<Import moduleName="HpcWebFrontEnd" />

            <Import moduleName="RemoteAccess" />

        </Imports>

    </WebRole>

    <WorkerRole name="HeadNode" vmsize="Small">

        <Imports>

            <Import moduleName="Diagnostics" />

            <Import moduleName="HpcHeadNode" />

            <Import moduleName="RemoteAccess" />

            <Import moduleName="RemoteForwarder" />

        </Imports>

    </WorkerRole>

    <WorkerRole name="ComputeNode" vmsize="Small">

        <Imports>

            <Import moduleName="Diagnostics" />

            <Import moduleName="HpcComputeNode" />

            <Import moduleName="RemoteAccess" />

        </Imports>

    </WorkerRole>

</ServiceDefinition>

 

Build & Deployment Requirements

Windows Azure SDK v 1.5 - http://www.microsoft.com/windowsazure/sdk/.

Visual Studio 2010 Professional + Windows Azure Tools for Visual Studio - (To build & publish the sample applications)

Windows Azure Scheduler SDK - http://connect.microsoft.com/hpc (64-bit only).

HPC Pack 2008 R2 with SP3 release candidate client utilities (required for SOA Service Broker) -http://connect.microsoft.com/hpc site.

HPC Pack 2008 R2 MS-MPI redistributable package - Required for MPI support - http://www.microsoft.com/download/en/details.aspx?displaylang=en&id=14737.

HPC Pack 2008 R2 SDK - To write applications that use the HPC Pack APIs - http://www.microsoft.com/download/en/details.aspx?id=26645.

Windows Azure subscription - to configure a hosted service, storage account, and SQL Azure database to deploy HPC scheduler applications - http://go.microsoft.com/fwlink/p/?LinkId=205528

Installing the Azure Scheduler SDK + Sample Apps

To install the SDK - Open an elevated Command Prompt ( Run as Administrator) & run the installation program: WindowsAzureSchedulerSDK_x64.msi. HPC plugin folders will be installed in C:\Program Files\Windows Azure SDK\v1.5\bin\plugins folder.

To install the sample apps - unzip WAS-SDK-Samples-3921.zip , build AzureSampleService.sln, Configure the AppConfigure project as the startup project & publish to Windows Azure. Arbitrarily set the number of instances of each node type, bearing the Azure billing plan in mind. settings: Solution Configurations == Debug, Solution Platforms == Mixed Platforms. projects in the solution:

  • AppConfigure - Configures and publishes the other projects
  • CertificateGenerator - Helper library that creates Windows Azure management certificates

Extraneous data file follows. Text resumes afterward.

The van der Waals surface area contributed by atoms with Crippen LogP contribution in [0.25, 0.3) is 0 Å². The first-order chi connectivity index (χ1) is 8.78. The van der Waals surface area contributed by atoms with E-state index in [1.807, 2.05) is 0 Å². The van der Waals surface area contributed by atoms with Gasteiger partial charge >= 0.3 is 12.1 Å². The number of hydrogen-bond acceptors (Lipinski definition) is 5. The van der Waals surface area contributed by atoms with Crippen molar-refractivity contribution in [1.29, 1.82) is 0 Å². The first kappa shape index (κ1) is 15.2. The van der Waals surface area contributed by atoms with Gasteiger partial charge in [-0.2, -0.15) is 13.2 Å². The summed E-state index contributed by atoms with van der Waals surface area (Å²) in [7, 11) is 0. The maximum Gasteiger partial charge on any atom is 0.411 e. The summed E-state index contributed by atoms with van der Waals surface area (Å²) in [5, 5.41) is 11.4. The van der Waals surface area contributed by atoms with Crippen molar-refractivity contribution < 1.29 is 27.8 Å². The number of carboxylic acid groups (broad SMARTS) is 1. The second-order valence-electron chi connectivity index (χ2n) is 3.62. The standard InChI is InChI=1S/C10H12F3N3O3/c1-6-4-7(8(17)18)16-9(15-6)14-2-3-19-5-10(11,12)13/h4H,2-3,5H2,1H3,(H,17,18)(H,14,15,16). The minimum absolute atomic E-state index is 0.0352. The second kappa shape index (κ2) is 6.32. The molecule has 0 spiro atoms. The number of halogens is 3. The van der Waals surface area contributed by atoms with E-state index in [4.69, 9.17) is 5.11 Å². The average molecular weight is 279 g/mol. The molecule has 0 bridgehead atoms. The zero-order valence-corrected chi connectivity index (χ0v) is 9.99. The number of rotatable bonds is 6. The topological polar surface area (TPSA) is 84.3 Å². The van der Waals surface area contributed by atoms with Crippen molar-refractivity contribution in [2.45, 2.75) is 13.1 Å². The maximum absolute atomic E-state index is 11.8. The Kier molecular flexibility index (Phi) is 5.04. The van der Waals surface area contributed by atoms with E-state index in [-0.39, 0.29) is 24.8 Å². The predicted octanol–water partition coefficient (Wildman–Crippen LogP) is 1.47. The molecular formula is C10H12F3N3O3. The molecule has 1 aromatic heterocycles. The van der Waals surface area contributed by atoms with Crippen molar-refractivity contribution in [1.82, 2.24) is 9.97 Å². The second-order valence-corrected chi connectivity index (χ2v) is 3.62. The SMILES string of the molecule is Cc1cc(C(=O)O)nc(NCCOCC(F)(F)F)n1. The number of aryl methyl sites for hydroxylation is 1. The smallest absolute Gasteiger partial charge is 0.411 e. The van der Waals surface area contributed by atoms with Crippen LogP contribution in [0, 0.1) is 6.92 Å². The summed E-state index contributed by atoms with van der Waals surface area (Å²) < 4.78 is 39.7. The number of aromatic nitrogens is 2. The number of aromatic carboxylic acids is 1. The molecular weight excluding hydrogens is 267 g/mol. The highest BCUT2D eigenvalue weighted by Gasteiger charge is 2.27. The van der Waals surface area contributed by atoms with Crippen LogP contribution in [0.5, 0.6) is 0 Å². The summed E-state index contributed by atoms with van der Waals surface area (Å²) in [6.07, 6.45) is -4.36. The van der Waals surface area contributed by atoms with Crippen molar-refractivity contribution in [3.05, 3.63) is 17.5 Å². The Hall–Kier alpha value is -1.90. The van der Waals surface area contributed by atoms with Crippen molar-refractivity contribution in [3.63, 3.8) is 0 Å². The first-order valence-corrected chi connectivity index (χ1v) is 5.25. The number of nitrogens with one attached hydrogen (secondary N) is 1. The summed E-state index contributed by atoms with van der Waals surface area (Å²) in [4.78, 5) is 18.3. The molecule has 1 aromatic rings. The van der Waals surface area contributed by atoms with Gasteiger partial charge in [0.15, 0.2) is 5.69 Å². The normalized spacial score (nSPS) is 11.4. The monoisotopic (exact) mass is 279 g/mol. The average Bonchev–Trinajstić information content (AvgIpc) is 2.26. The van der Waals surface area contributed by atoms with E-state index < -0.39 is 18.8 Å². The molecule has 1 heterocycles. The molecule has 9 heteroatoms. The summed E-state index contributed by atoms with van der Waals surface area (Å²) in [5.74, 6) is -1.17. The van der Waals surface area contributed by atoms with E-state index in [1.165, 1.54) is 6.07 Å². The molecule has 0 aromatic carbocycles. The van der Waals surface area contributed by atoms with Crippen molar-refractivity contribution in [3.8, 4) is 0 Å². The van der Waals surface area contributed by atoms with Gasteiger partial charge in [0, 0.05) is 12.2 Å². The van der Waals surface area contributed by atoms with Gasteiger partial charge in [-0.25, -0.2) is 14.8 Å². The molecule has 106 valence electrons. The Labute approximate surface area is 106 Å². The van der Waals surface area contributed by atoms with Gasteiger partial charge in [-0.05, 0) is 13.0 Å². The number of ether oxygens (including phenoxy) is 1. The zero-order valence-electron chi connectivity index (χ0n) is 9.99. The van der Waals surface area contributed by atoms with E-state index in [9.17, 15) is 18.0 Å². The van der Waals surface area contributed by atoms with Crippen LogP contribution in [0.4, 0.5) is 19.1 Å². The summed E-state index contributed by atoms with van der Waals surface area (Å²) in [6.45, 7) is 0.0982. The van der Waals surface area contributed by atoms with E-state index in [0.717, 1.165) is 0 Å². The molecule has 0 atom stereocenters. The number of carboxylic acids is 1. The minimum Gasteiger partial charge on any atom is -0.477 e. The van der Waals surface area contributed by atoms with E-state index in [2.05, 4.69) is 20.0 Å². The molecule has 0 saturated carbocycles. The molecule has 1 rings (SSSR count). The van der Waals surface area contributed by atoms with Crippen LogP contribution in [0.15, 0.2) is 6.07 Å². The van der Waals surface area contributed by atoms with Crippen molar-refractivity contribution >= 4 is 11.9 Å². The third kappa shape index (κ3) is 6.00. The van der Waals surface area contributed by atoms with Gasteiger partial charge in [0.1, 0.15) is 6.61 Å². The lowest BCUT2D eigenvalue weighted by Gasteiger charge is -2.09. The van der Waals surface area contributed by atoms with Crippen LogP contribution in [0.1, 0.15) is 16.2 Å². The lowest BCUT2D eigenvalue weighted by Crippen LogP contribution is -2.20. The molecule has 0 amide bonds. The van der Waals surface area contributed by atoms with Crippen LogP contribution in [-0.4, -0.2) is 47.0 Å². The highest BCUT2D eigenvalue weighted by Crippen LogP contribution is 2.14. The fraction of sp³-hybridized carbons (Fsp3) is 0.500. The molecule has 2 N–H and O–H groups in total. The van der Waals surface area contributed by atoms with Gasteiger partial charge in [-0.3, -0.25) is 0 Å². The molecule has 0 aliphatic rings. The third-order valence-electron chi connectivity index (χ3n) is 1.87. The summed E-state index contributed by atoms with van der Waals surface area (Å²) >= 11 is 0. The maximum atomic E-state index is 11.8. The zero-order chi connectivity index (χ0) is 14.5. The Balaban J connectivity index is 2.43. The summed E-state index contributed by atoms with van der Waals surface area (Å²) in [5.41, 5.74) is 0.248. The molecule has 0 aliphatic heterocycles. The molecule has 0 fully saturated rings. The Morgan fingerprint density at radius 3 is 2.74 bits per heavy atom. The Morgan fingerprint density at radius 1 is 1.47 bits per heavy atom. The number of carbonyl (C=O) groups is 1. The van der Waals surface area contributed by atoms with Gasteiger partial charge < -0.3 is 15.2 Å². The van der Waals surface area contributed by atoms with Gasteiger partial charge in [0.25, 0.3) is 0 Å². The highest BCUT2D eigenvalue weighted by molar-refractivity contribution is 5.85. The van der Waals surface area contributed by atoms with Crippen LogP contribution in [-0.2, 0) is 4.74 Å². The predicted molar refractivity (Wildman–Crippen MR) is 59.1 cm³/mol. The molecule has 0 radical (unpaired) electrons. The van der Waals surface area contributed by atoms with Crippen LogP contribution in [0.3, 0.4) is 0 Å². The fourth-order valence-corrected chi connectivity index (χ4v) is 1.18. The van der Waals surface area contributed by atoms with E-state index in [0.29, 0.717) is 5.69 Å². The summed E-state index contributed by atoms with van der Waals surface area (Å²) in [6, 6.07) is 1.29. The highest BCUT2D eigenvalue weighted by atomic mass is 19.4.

• AzureSampleService - Defines the roles for the Azure Scheduler and Azure service configuration files
  • ComputeNode - Defines the properties of compute nodes
  • FrontEnd - Defines the properties of the web front end node
  • HeadNode - Defines the properties of the head node

Including application binaries in the deployment

  • Specify which roles should include which application binaries.
  • For example, a service might deploy a SOA service and client to the head node, and an MPI application to the compute nodes.
  • To include binaries in the bin folder for a role, can either specify it as the output directory for the application project, or add the application as a reference in one or more role projects.

Deploy the sample Azure Scheduler service - run the AppConfigure project in visual studio, provide your Azure subscription ID, + arbitrary names for hosted service, storage account, and scheduler deployment. Additionally specify a certificate .cer file (need to upload this certificate to the relevant Azure subscription via the /windows.azure.com portal). The data is specified in the appconfigure.exe.config file. Publish to Azure.

Validate the Deployment

  • Make a Remote Desktop connection to the role instances
  • Verify that Windows Azure Scheduler role binaries are deployed in the location: E:\plugins\<PluginName>\HPCPack\bin. Additionally, on compute node role and head node role instances, you can verify that the sample applications are installed in the E:\approot folder.
  • run a HPC clusrun command on the nodes in the Windows Azure Scheduler. see clusrun.
  • run the hpcjobmanager command to Start HPC Job Manager – provides a GUI for submitting and monitoring jobs on the cluster.
  • Connect to the Windows Azure Scheduler Web Portal using a web browser. E.g. https://<prefix>.cloudapp.net/Portal. submit a simple test job.
  • view events in Event Viewer in Applications and Services Logs\Microsoft\HPC\Scheduler\Operational.

Running MPI Applications

  • configure the Firewall to allow MPI communication between compute nodes - configure an application-based firewall exception on the nodes by using the hpcfwutil command.